What was the fate of Stanislav Perfetsky--poet, provocateur, and hero of Ukrainian underground culture? Evidence points to suicide. But some whisper murder. Some suggest the grand Eastern European tradition of coerced suicide. It may even be related to the religious cult ceremony he happened upon in Munich . . . or that job as a dancer in a strip club for older women. Or, then again, it may not. Perverzion constructs Perfetsky's final days using a mishmash of relics, from official documents to recorded interviews to scraps of paper. Perfetsky, the personification of the Ukrainian artistic superman--he used his masterful musicianship in a collaboration with Elton John during the pop star's secret sojourn in Ukraine--is bound for Venice to participate in a seminar to save the world from absurdity. On the way he becomes a Ukrainian Orpheus descending into the decadence of the West, navigating through surrealistic adventures and no less surrealistic seminar topics as he charges head up (and pants down) toward his fate.
Everything Flows is the last novel by Vasily Grossman, written after the Soviet authorities suppressed his extraordinary epic of besieged Stalingrad, and the besieged modern soul, Life and Fate. The central story is simple yet moving: Ivan Grigoryevich, the hero, is released after thirty years in the Soviet camps and has to struggle to find a place for himself in an unfamiliar world. This story, however, provides only the bare bones of a work written with prophetic urgency and in the shadow of death. Interspersing Ivan's story with a variety of other stories and essays and even a miniature play, Grossman writes boldly and uncompromisingly about Russian history and the 'Russian soul, ' about Lenin and Stalin, about Moscow prisons in 1937, and about the fate of women in the Gulag, and in the play he subtly dramatizes the pressures that force people to compromise with an evil regime. His chapter about the least-known act of genocide of the last century-the Terror Famine that led to the deaths of around five million Ukrainian peasants in 1932 - 33-is unbearably lucid, comparable in its power only to the last cantos of Dante's Inferno.
The novel is based on the traditional Ukrainian folk song "Oi, ne khody Hrytsiu". The tragic story of a young man torn between two women and poisoned by one of them lends itself readily to literary interpretations. But in Kobylianska's interpretation, this is far more than a melodramatic love story with a predictable ending. It is not merely the love story of Tetiana and Hryts: it is a story of the eternal conflict between passion and reason, between personal happiness and social constraints, between freedom and its practical limitations. Kobylianska turns the love story into a feminist exploration of the psychology of two strong women, Tetiana and her mentor (and Hryts's mother) Mavra. Like figures in a classical Greek tragedy, Kobylianska's characters move in a graceful, stylized narrative ballet toward their inevitable fate, leading the reader into an ever-deepening thematic exploration of human emotions and social conventions.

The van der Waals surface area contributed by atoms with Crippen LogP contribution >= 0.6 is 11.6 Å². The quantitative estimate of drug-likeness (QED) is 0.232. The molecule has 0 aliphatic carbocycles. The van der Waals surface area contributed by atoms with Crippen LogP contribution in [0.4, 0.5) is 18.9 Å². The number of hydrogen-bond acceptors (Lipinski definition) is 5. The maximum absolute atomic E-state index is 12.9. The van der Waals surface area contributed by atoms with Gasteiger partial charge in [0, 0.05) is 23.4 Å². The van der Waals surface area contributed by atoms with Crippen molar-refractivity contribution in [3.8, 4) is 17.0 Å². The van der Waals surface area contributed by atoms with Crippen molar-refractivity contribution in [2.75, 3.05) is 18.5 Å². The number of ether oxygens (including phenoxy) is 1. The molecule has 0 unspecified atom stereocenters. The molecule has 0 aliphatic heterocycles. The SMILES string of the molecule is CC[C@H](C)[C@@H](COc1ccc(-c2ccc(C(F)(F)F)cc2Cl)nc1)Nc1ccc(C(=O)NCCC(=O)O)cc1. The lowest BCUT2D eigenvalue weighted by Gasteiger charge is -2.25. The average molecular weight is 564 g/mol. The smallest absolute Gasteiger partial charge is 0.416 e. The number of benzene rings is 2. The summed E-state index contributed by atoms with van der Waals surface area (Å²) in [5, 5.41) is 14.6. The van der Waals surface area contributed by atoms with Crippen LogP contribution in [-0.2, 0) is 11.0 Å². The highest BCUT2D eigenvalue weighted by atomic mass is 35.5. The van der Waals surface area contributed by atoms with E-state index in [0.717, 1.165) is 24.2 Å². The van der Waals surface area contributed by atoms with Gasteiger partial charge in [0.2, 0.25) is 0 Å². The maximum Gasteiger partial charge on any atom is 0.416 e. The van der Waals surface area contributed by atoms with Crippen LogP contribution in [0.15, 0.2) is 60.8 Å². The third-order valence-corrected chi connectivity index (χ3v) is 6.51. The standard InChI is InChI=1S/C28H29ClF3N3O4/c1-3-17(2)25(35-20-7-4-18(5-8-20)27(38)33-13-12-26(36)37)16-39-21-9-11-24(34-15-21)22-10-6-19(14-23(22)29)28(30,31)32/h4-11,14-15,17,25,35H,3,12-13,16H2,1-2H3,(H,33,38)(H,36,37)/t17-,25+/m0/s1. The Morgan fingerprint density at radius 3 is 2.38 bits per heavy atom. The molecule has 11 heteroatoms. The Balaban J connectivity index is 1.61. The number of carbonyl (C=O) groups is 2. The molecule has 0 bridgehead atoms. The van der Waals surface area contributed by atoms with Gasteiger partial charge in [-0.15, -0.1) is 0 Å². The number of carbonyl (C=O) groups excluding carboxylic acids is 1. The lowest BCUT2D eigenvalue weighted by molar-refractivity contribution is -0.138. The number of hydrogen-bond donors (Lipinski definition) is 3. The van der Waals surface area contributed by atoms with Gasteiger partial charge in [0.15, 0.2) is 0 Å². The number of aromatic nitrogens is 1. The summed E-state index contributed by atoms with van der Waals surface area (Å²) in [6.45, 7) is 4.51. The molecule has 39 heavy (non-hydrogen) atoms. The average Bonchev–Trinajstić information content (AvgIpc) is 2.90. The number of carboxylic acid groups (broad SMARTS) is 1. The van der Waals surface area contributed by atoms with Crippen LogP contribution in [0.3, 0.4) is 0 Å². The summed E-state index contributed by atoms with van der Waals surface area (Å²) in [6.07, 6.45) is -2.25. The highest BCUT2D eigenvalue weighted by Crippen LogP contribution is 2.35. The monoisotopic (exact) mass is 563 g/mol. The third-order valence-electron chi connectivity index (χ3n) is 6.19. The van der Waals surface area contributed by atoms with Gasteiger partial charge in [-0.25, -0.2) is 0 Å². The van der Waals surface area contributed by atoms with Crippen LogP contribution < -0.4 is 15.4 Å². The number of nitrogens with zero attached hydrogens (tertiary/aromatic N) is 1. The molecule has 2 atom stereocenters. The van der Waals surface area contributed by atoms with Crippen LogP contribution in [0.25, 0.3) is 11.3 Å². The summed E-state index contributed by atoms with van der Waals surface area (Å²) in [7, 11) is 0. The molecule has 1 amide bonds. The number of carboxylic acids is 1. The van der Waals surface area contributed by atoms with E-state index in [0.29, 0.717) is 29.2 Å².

Table of Contents: Foreword -- Introduction -- Selection from the lyrical poems -- Selections from the dramatic poems and dramas : On the Ruins -- Babylonian captivity -- The Noblewoman -- Forest Song -- Martianus the Advocate.
Zhadan (Mesopotamia) presents a nightmarish, raw vision of contemporary eastern Ukraine under siege from Russian-backed separatists. Pasha, a bespectacled teacher with a heart condition and an injured hand, keeps his head down, avoids politics, and just does his job. One January day, he must pick up his nephew from the local orphanage (where his unmarried, stressed-out sister, a railway stewardess, had left the epileptic boy years ago) and bring him home. On the way there, Pasha encounters roads destroyed by shelling, public transportation suspended, utility and cellphone service disrupted, and the train station crowded with stranded women, children, and old men. After reluctantly leading a ragtag assortment of vulnerable people on a dangerous trek back to their neighborhood and an uncertain future, Pasha reaches the orphanage and takes the surprisingly mature 13-year-old on a terrifying trek back home, with constant threats from mortar rounds, automatic-rifle fire, tanks, packs of starving dogs, menacing soldiers, and desperate civilians. With a poet’s sense of lyricism, Zhadan employs descriptions of weather and the sky as literal physical challenges but also as powerful metaphors for lack of transparency, justice, and truth, and the translators deserve credit for rendering Zhadan’s prose into colloquial English. This unblinkingly reveals a country’s devastation and its people’s passionate determination to survive.